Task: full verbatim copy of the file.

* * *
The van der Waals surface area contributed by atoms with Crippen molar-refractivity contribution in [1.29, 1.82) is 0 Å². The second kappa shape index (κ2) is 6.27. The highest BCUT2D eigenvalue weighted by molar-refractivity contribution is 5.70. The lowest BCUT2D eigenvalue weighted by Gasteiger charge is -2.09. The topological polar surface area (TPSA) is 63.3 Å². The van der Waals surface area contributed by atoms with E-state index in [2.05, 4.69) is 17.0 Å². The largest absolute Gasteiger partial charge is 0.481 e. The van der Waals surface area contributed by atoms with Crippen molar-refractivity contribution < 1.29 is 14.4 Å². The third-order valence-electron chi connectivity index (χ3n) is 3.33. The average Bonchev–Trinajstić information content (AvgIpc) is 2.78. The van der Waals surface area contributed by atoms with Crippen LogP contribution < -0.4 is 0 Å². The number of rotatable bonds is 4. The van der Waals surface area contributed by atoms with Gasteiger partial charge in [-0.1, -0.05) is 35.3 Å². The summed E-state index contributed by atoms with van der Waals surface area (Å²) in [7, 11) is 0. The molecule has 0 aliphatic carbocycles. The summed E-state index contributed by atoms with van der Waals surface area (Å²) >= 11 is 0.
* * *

The van der Waals surface area contributed by atoms with Crippen molar-refractivity contribution in [1.29, 1.82) is 0 Å². The second kappa shape index (κ2) is 6.27. The highest BCUT2D eigenvalue weighted by molar-refractivity contribution is 5.70. The lowest BCUT2D eigenvalue weighted by Gasteiger charge is -2.09. The topological polar surface area (TPSA) is 63.3 Å². The van der Waals surface area contributed by atoms with E-state index in [2.05, 4.69) is 17.0 Å². The largest absolute Gasteiger partial charge is 0.481 e. The van der Waals surface area contributed by atoms with Crippen molar-refractivity contribution < 1.29 is 14.4 Å². The third-order valence-electron chi connectivity index (χ3n) is 3.33. The average Bonchev–Trinajstić information content (AvgIpc) is 2.78. The van der Waals surface area contributed by atoms with Crippen LogP contribution < -0.4 is 0 Å². The number of rotatable bonds is 4. The van der Waals surface area contributed by atoms with Gasteiger partial charge in [-0.1, -0.05) is 35.3 Å². The summed E-state index contributed by atoms with van der Waals surface area (Å²) in [7, 11) is 0. The molecule has 0 aliphatic carbocycles. The summed E-state index contributed by atoms with van der Waals surface area (Å²) >= 11 is 0.